“I put the dishes in the dishwasher,” my son said to me recently, as if it was a favour rather than something he should do.
This prompted me to write to you, Mark Zuckerberg, the Facebook chief executive, with all the irritation of a mother whose last nerves were worked a long time ago when it comes to the abuses that thrive on your platform.
I’d like to let you know: You get zero claps for doing a tiny right thing after doing the wrong thing for far too long.
Last week, you announced that you are finally labelling the most egregious dreck that is broadcast on Facebook by President Trump, after years of his escalating behaviour. But it’s too little, too late.
This column — and the deactivation of my account — is my way of cleaning up my world. But to say I am confident that you, Mark Zuckerberg, will do your part to clean up the rest of the world would be something of an overstatement. Facebook’s still high stock price and your complete control over the company means you can and will continue to do as you please.
And it’s too calculating. You and other Facebook executives keep hauling out the tired line, “We know we have more work to do.” It’s irksome. And you won’t like me when I am irked.
You seem to be shifting toward labelling — after insisting recently to your employees that you would not budge on this — in reaction to a campaign to persuade advertisers to boycott your company, a movement known as Stop the Hate for Profit.
Focusing on your wallet
After years of other forms of pressure that apparently failed, those who are seeking to force you to change are finally getting traction by focusing on your wallet, knocking billions off your net worth in recent days, as your stock price goes down.
This fast-moving campaign is aimed directly at Facebook and has been joined by other companies like the consumer goods giant Unilever.
Still, other companies, like Starbucks and Coca-Cola, are not joining Stop the Hate, but instead are declaring that they will cut off marketing on of social media. As if all social media companies are equal. They are not.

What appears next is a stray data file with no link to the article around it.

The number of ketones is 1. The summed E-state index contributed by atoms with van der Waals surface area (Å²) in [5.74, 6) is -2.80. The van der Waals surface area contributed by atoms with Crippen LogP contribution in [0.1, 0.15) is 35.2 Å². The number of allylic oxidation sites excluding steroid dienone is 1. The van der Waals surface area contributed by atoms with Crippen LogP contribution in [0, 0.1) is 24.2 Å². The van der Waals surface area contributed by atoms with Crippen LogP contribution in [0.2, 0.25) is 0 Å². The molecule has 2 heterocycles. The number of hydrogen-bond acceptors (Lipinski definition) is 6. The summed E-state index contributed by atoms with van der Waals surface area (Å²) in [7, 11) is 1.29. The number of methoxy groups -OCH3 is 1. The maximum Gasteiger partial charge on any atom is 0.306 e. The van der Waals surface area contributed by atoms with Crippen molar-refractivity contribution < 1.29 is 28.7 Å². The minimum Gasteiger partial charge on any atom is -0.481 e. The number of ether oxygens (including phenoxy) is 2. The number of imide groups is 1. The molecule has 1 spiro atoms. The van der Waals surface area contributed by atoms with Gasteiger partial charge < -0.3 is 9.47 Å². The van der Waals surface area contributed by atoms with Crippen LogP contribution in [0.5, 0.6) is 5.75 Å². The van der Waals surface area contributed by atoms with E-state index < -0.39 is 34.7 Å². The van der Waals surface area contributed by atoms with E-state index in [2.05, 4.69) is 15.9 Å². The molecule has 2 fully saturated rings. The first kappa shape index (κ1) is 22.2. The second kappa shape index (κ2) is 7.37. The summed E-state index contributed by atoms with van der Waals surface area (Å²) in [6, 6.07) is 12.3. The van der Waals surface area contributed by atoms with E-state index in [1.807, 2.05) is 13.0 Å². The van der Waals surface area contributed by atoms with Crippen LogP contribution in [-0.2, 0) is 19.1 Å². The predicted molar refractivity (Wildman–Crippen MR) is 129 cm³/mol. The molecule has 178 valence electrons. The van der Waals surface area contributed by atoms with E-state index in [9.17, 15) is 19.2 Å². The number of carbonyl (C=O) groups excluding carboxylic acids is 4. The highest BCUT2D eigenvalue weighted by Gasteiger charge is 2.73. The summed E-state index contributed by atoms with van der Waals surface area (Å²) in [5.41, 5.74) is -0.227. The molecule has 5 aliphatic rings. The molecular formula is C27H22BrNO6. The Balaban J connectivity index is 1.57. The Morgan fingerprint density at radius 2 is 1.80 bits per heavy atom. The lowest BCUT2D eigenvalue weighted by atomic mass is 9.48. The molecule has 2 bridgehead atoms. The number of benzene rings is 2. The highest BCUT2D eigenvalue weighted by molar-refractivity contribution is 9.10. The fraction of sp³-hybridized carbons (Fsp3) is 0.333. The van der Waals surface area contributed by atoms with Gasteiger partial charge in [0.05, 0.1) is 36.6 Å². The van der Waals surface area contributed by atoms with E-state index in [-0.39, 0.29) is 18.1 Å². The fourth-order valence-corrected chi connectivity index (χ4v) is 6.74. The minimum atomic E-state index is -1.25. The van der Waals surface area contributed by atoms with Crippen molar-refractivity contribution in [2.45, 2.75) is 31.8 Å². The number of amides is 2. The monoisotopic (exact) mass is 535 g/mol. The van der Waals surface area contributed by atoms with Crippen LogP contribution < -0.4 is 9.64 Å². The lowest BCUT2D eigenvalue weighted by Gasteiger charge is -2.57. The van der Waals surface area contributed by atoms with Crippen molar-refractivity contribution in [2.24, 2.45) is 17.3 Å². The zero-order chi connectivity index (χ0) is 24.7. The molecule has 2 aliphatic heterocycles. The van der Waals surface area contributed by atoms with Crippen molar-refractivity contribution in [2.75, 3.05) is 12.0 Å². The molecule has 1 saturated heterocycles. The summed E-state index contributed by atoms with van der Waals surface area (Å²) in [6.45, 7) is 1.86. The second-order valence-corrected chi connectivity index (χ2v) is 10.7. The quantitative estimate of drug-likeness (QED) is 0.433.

Allowing Facebook to get cover in a group will only end up hurting smaller companies like Snap and Twitter, both of which have tried to deal with this problem more actively. It’s not fair to lump them in with you; they have fewer resources to withstand a marketing drought.
Dominant advertising player
Since Facebook and Google are the overwhelmingly dominant players in the game of digital advertising, the problem of hate and misinformation flowing on social media is yours to own.
Your stranglehold on the ad business is undeniably the source of your power. I talked recently with some people running businesses that rely on Facebook, all of whom are scared to speak out publicly against your platform. Many compared your service to a bad relationship.
“I really cannot stand them at all,” said a leader of a medium-size company that gets a lot of its leads on Facebook. But while he worries about the damage Facebook is doing to society, he added, “I am going to keep marketing there because I have no choice.”
No choice — that’s certainly why Starbucks did not get rid of its page on Facebook, where it posts content to close to 36 million followers.
(Today, for example, you can “start off your day with Cold Brew!”) I don’t blame Starbucks or Coca-Cola or anyone with a business to run for not bailing on Facebook totally; all marketers need Facebook (and its Instagram unit) to operate in today’s media environment.
But I don’t need you, since I am pretty sure that being on Facebook has never helped me at all.
Unpublishing my brand name
So, it is time to go. After years of inertia, and not much use of Facebook, this week I finally took the first big steps toward leaving, deactivating my personal page and unpublishing my brand page.
This was a many-click process in which my decision was questioned by Facebook’s pop-ups a lot more than I wanted my decision to be questioned (ARE YOU SURE? ARE YOU SURE?). I’m likely soon enough to delete the pages altogether, along with my Instagram account, once I figure out what to do with the material living there like boxes in a digital attic.
As I deactivated, I was asked by Facebook why I was doing it, and I picked “other” from a long menu of reasons, many of which I would have clicked if I could have chosen more than one, including: I have a privacy concern; I don’t feel safe on Facebook; I don’t find Facebook useful.
This column — and the deactivation of my account — is my way of cleaning up my world. But to say I am confident that you, Mark Zuckerberg, will do your part to clean up the rest of the world would be something of an overstatement.
Facebook’s still high stock price and your complete control over the company means you can and will continue to do as you please.
And since you are not my kid — yes, I know, lucky you! — there is little I can do about it. Yet I do hope for progress, however painful it is for Facebook, its advertisers and the rest of us.
— Kara Swisher is a prominent columnist abd editor at large of the technology news website Recode
The New York Times